Exploring Time Perception In Children With ADHD

Conversations on mental health have taken a drastic turn—possibly more dramatic and factual. The talks about this variable topic now include loads of lingua that portray it as a natural possibility, rather than a demonic cause.

More effort is put into creating awareness of the myriad of mental illnesses, disorders, and their probable solutions. And this does not only affect adults. According to Nami, 16.5% of children experienced mental illness in 2018 in the U.S. That is to say, no one is spared.

Children may face mental illnesses due to childhood experiences. Sometimes the cause is unknown. It might be a genetic disorder. It is mostly vague; the roots are not certain. Among the numerous lists of mental disorders, a study has estimated that 11% of children suffer from ADHD and 5% of adults in the U.S. ADHD affects how a patient perceives time. Time perception and ADHD are psychological conditions that tango with each other, the latter affects the former. However, before we can exhume how that is so, we have to understand both terms properly.

ADHD—Attention-Deficit/Hyperactivity Disorder—is a disorder that renders the decision-making function of the brain impaired. People with ADHD find it hard to focus; they are oftentimes hyperactive, have poor skills in time management, an extremely short attention span, week impulse control, and sometimes drift away in their thoughts, in a daydream.

Most times the symptoms appear superficial. They are shallow, yet present. An infamous misconception of the disorder is that children are hyperactive, disoriented, unstoppable like a tornado. But it is otherwise complex. ADHD takes different forms in children as tornado personalities or silent dreamers who have symptoms that assume a subtle role while the patient drifts away, lost in eons of his thoughtfulness.

The subjective passage of time —psychological—perceived by a person is what is referred to as time perception. This is how a person recognizes the flow of time in the timeframe of his life. Gustav Theodore Fechner—one of the founders of modern experimental psychology—in the nineteenth century established a relationship between perceived and measured time.

As perceived time—subjective emotion etched on occurrences in the sequence of one’s life— goes further to assess a change over a period, measured time is objective; the telling of time we are acquainted with. How an individual perceives time varies since according to Foley, it resembles a “fleeting and invisible” abstract.

Time perception and ADHD affect the well being of children, likewise adults. Well, Rick Hodges of ADD Magazine notes that people with ADHD do not perceive time as a “sequence of events” but as a “diffuse collection of events.” A child with ADHD utilizes his intuition to determine the circumstances in his life. This intuition is culled from prominent experiences and people involved in his time span. They do not observe, rather they determine the details, emotions, and activities in a sort of insinuative way.

This is called “Time Blindness”. Although they can discern occurrences, placing them in the right time slot is difficult.

Time perception is a psychological, as well as neurological study. Plummer and Humphrey (2009) note that the basal ganglia, the right inferior parietal lobes, and right dorsolateral prefrontal cortex activates normally in healthy individuals poised with the task of distinguishing between two intervals.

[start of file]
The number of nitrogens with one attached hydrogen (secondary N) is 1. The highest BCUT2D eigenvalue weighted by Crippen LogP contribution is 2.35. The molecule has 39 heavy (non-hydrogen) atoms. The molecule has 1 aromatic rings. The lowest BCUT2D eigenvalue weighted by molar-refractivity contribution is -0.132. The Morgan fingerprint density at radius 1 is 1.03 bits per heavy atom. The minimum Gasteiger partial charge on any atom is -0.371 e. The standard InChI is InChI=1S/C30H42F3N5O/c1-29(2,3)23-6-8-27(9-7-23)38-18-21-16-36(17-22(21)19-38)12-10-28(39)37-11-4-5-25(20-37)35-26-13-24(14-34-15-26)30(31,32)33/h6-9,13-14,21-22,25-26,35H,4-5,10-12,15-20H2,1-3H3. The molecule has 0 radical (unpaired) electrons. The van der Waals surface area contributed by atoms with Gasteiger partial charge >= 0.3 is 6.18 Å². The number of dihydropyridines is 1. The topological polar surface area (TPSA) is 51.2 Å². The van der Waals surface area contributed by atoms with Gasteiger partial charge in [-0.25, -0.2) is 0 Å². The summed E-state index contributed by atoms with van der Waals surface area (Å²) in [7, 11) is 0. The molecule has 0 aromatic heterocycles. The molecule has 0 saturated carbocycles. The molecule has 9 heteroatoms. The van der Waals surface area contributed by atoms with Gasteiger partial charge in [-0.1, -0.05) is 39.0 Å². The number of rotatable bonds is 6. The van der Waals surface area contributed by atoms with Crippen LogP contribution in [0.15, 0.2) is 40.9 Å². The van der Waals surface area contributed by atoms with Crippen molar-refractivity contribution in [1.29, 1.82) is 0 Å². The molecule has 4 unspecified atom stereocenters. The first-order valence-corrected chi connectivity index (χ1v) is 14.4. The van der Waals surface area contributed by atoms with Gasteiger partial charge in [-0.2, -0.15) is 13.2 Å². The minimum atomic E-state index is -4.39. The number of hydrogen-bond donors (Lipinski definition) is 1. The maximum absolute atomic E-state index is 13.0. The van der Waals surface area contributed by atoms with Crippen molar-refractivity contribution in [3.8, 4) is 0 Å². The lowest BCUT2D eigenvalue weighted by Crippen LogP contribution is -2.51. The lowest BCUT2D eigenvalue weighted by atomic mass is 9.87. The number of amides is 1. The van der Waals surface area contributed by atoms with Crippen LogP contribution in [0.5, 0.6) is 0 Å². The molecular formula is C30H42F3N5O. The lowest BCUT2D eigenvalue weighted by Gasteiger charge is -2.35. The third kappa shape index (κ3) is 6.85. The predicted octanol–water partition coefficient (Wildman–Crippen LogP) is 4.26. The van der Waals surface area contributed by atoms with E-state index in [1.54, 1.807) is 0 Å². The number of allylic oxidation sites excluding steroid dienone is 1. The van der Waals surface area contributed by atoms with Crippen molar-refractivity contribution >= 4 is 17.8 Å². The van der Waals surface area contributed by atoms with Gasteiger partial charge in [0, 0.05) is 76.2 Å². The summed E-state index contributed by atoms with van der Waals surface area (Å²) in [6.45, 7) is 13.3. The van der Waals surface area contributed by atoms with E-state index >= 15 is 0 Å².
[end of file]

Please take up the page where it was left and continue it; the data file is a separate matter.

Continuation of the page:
However, the aforementioned parts of the brain in ADHD children do not activate properly. Hence, the time perception of ADHD children is somewhat dysfunctional. They are unable to properly discern past or present situations, thus, they depend on their intuitive ability which covers, in halves, the inability.

Unfortunately, ADHD children have a low view of the future. They do not possess distinct plans that will shape or mar the status quo. Their future goals—education, jobs, and aspirations—are clouded by fog, instead, they are more interested in the present; the current things that are happening. And sadly, they focus on the negatives of the past.

Since the source of the time perception is based on visceral activities, conversely, their thought process is very spontaneous, dynamic, and polarized.

Notwithstanding, this disorder has clinical implications that in the long run may affect future decisions. First, the child will have difficulties in planning and scheduling short-term goals. This disorder also impairs the processing speed of the child. Simple tasks may appear cumbersome and frustrating to the child or even adult.

Furthermore, studies show that children suffering from low-level symptoms of ADHD (Pseudo-ADHD) tend to exhibit similar symptoms conjunct with limited perceiving of time, but not as strong or high as children that have been diagnosed with high-level symptoms.

While the cause of ADHD remains unclear, there are therapies that children can participate in to reduce its long-term consequences. There are coaching therapies used in helping children that suffer from this. If they find a particular task challenging or overly demanding, offering rewards can help them follow through with it. It will encourage them to complete, and even perform to the fullest of their capacity. They can also learn from these coaching therapies how to manage time, the art of scheduling, and following up with assignments.

Time perception and ADHD are interrelated entities such that if left with no diagnosis, it will be calamitous to the child. Children with ADHD should be given adequate support. They should be treated with utmost patience, given that they are coached in ways that will help reduce the effects. Essentially, the impediment does not stop them from living wholesome lives. With proper care, they are bound to anticipate a future with clear-cut goals.

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